Neuroscience

Healthy fats improve nerve function in obese mice

Swapping dietary saturated fats for monounsaturated fats reverses nerve damage and restores nerve function in male mice, finds new preclinical research published in JNeurosci. These data support further investigation of diets ...

Health

The saturated fat debate rages on

(HealthDay)—It's hard to keep up with the findings from studies on the health effects of saturated fat—you know, the fat typically found in animal foods, from red meat to whole milk. But one thing's certain.

Health

Try this healthy makeover for a favorite fast food

(HealthDay)—Take-out pizza is the ultimate fast food—gooey cheese, salty sauce, fatty pepperoni, all baked on top of what's basically white bread. But there's no need to feel guilty about enjoying a hot slice once you've ...

Medical research

Scientists find new clues about how the body stores fat

Fat, biologically speaking, is not a bad thing. Fatty acids—the molecular building blocks for body fat—are crucial to the formation of cell walls and for storing energy in the form of glycerolipids. Now, Rockefeller scientists ...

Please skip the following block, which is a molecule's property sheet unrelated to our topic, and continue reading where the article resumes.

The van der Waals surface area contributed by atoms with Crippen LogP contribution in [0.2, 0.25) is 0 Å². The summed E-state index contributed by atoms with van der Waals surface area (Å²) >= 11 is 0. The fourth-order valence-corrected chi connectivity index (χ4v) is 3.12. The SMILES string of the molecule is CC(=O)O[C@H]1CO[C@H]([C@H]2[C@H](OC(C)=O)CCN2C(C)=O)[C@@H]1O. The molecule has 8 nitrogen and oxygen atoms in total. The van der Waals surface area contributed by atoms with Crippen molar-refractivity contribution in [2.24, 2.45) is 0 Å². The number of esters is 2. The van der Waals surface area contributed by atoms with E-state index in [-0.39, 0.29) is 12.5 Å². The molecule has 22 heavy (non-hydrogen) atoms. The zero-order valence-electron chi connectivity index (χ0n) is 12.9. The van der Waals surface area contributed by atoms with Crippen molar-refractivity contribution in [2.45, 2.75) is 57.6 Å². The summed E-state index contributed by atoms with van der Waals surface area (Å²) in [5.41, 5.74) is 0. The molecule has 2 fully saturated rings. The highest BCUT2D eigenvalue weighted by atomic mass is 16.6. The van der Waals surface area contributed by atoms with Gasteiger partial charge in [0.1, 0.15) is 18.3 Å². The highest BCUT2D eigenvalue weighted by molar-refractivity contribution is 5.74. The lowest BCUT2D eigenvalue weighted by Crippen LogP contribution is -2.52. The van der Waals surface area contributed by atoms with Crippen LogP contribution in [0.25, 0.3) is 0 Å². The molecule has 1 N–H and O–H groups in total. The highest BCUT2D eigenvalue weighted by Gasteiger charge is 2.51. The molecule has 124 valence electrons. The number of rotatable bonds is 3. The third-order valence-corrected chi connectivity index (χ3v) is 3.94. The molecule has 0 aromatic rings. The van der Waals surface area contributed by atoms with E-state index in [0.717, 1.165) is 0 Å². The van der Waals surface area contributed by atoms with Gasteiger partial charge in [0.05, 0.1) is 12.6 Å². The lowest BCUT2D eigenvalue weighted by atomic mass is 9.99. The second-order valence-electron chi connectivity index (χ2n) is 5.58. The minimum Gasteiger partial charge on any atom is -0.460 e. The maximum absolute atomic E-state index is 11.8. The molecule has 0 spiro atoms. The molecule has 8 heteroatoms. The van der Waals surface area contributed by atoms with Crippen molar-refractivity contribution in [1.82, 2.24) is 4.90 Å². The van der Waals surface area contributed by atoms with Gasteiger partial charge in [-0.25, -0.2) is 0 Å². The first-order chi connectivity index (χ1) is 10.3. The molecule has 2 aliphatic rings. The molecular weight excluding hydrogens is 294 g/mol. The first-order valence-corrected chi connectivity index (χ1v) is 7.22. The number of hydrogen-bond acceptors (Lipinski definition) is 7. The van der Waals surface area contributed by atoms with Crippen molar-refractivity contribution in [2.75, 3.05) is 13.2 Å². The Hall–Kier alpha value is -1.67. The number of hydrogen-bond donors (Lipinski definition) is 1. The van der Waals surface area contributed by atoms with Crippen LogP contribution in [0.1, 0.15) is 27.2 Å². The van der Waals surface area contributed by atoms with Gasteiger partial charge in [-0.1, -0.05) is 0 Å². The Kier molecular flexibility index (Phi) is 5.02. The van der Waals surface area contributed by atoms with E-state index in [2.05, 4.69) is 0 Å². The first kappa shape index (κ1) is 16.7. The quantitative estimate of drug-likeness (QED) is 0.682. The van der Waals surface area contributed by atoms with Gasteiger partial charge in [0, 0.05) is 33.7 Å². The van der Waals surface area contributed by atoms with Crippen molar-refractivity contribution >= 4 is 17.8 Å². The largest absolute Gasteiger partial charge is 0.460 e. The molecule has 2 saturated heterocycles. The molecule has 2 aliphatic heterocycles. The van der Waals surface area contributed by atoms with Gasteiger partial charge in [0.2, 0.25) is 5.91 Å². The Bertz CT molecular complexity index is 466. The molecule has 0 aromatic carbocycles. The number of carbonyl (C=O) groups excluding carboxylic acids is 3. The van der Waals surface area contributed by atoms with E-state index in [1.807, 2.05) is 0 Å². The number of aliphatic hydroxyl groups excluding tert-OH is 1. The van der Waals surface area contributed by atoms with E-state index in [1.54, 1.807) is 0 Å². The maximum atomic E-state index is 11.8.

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Fat

Fats consist of a wide group of compounds that are generally soluble in organic solvents and largely insoluble in water. Chemically, fats are generally triesters of glycerol and fatty acids. Fats may be either solid or liquid at normal room temperature, depending on their structure and composition. Although the words "oils", "fats", and "lipids" are all used to refer to fats, "oils" is usually used to refer to fats that are liquids at normal room temperature, while "fats" is usually used to refer to fats that are solids at normal room temperature. "Lipids" is used to refer to both liquid and solid fats, along with other related substances. The word "oil" is used for any substance that does not mix with water and has a greasy feel, such as petroleum (or crude oil) and heating oil, regardless of its chemical structure.

Fats form a category of lipid, distinguished from other lipids by their chemical structure and physical properties. This category of molecules is important for many forms of life, serving both structural and metabolic functions. They are an important part of the diet of most heterotrophs (including humans). Fats or lipids are broken down in the body by enzymes called lipases produced in the pancreas.

Examples of edible animal fats are lard (pig fat), fish oil, and butter or ghee. They are obtained from fats in the milk, meat and under the skin of the animal. Examples of edible plant fats are peanut, soya bean, sunflower, sesame, coconut, olive, and vegetable oils. Margarine and vegetable shortening, which can be derived from the above oils, are used mainly for baking. These examples of fats can be categorized into saturated fats and unsaturated fats.

This text uses material from Wikipedia, licensed under CC BY-SA